WASHINGTON -- The Federal Reserve's plan to keep interest rates low for at least two more years is great news for mortgage refinancers and other borrowers.
For retirees and others who need interest income, it's a threat.
Nor will low rates likely revive a depressed home market, energize a weak economy or reassure frightened consumers.
They're also putting pressure on Americans' pensions. The consulting firm Milliman Inc. said this week that 100 of the nation's largest pension funds were $254 billion short of what they need to meet obligations to retirees July 31, up from a $186 billion shortfall at the end of June. Low interest rates were the main reason for the widening gap.
The sinking rates flow from the Fed's federal funds rate, which the Fed has kept near zero since the depths of the financial crisis in December 2008. The funds rate is the rate banks charge each other for overnight loans. It indirectly affects rates for credit cards and some business loans.
Longer-term yields are determined by traders. These yields are also near record lows, driven down by investors seeking the safety of U.S. Treasurys.
The yield on the 10-year Treasury note, which influences long-term mortgage rates, set a record low of 2.03 percent after the Fed's announcement Tuesday. Earlier in the day, the yield had been 2.34 percent. As recently as Friday, it was 2.56 percent.
The average rate on a 30-year fixed loan fell last week to a yearly low of 4.39 percent and likely dropped further this week after the Fed's announcement.
Mortgage brokers say refinancers are rushing to lock in those rates. In Greenwich, Conn., Tuck Bradford of Mortgage Master says his office is so swamped he's extending the lock-in period that guarantees rates from 45 to 90 days so there's time to process the volume.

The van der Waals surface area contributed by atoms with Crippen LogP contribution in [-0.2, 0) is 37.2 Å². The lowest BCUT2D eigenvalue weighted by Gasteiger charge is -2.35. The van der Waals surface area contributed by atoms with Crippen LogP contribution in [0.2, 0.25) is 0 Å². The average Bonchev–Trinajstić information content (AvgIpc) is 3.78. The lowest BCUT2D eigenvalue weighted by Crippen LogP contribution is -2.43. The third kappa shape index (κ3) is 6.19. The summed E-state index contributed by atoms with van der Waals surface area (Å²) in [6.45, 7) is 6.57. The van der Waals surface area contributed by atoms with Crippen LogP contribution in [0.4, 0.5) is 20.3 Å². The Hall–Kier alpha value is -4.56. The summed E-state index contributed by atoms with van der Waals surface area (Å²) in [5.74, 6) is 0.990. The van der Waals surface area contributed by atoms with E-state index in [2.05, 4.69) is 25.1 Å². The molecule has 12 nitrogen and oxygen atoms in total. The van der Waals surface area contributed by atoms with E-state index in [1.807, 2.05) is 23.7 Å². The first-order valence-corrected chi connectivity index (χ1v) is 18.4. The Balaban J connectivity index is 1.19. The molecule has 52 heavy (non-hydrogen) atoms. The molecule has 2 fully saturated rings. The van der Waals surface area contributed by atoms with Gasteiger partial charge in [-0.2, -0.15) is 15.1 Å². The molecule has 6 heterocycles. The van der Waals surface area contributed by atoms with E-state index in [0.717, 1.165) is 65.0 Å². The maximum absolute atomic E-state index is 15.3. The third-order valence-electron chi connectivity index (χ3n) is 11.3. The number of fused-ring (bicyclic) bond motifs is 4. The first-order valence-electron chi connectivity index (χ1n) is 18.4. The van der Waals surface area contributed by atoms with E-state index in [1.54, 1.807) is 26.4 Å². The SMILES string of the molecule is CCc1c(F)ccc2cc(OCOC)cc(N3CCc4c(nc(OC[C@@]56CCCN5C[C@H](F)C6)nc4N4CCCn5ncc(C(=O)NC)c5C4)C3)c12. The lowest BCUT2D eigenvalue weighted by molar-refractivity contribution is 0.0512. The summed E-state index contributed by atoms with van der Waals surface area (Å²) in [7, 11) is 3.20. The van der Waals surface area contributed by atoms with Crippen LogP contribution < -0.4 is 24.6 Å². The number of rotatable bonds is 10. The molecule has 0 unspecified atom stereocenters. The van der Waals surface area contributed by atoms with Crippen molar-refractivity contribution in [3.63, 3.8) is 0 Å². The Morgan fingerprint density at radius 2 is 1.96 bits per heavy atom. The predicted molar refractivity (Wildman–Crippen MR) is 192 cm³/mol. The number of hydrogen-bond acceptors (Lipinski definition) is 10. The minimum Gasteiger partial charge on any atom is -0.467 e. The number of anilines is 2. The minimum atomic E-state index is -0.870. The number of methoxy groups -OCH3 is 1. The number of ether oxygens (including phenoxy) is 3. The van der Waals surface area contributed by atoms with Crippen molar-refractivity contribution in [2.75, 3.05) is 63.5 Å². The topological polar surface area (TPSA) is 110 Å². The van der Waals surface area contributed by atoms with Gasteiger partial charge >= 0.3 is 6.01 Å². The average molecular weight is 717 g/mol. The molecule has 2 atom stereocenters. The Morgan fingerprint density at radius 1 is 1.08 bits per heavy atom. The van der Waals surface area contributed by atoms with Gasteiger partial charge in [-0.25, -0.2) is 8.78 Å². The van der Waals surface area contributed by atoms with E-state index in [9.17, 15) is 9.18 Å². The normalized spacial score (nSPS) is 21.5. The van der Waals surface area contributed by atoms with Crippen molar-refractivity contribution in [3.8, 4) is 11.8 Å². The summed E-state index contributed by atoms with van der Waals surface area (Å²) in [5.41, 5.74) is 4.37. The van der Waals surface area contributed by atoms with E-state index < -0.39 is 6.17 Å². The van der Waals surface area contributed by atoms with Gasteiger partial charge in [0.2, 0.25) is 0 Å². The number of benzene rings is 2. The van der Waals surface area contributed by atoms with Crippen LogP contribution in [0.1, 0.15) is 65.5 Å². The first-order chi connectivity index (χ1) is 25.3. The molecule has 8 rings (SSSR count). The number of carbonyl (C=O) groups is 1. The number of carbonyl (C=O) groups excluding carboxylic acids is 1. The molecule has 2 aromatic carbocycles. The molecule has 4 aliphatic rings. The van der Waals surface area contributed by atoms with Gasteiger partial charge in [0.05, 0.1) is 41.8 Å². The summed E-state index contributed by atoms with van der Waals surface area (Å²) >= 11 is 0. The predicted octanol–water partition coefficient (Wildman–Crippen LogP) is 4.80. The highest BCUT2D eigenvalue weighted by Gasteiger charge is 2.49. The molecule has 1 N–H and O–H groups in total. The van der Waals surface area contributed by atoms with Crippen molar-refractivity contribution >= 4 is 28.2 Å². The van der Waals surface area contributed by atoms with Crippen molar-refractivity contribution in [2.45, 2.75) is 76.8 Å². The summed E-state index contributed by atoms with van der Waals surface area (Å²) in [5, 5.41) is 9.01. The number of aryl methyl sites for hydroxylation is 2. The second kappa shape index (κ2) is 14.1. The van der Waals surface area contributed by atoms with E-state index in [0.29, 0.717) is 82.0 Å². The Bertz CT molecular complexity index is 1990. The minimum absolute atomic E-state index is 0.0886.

Applications to refinance jumped nearly 22 percent last week from the week before, the Mortgage Bankers Association said. Refinancing made up more than 75 percent of mortgage applications, it said.
But tantalizing mortgage rates aren't luring many buyers into a broken housing market. Even as refinancing soars, home purchase applications have barely budged.
Potential buyers have plenty of reason to stay on the sidelines. Many can't buy because the home they live in is worth less than the mortgage they owe on it. Or they can't sell their house.
In Cincinnati, Jeff and Jo Ann Hawkins slashed the price on their home by $100,000 in the course of a year. They got zero offers. Same for Danielle DeGrazia in Bethel, Conn.
Low rates are also squeezing retirees who typically keep most of their savings in safe but low-yielding certificates of deposit money market accounts.
Typically, investors would be advised at age 65 to keep at least 60 percent of their money in such safe investments. Investing in stocks could expose them to losses, if they had to withdraw their money before the market had time to recover. Older investors are commonly advised to have 70 percent or more in fixed-income investments.
Top-yielding one-year CDs are paying an average of just 1.2 percent. Five-year certificates are topping out at 2.4 percent. Inflation is running at an annual rate of about 3.6 percent, so these instruments won't even keep up with the cost of living.
The meager returns are forcing some retirees to take on more risk. Carol Clemens, 65, of Edmond, Okla., has given up super-safe fixed-income investments. She's putting more of her retirement savings in stocks of companies that pay dividends yielding at least 4 percent.
"That security is difficult for people to give up, but when you have no choices you have to take calculated risks," she says. "That's what it's forcing a lot of retired people to do."
The Fed might have made it impossible for many retirees to rely just on interest-bearing accounts.
"The Fed's pledge illustrates the peril of being 100 percent conservative in your investments," says Greg McBride, a senior financial analyst at Bankrate.com. "Your entire income stream is hitched to the Fed's wagon, and it won't be moving for two years."
AP Business Writers Derek Kravitz in Washington, David Pitt in Des Moines and Michelle Conlin and Candice Choi in New York contributed to this article.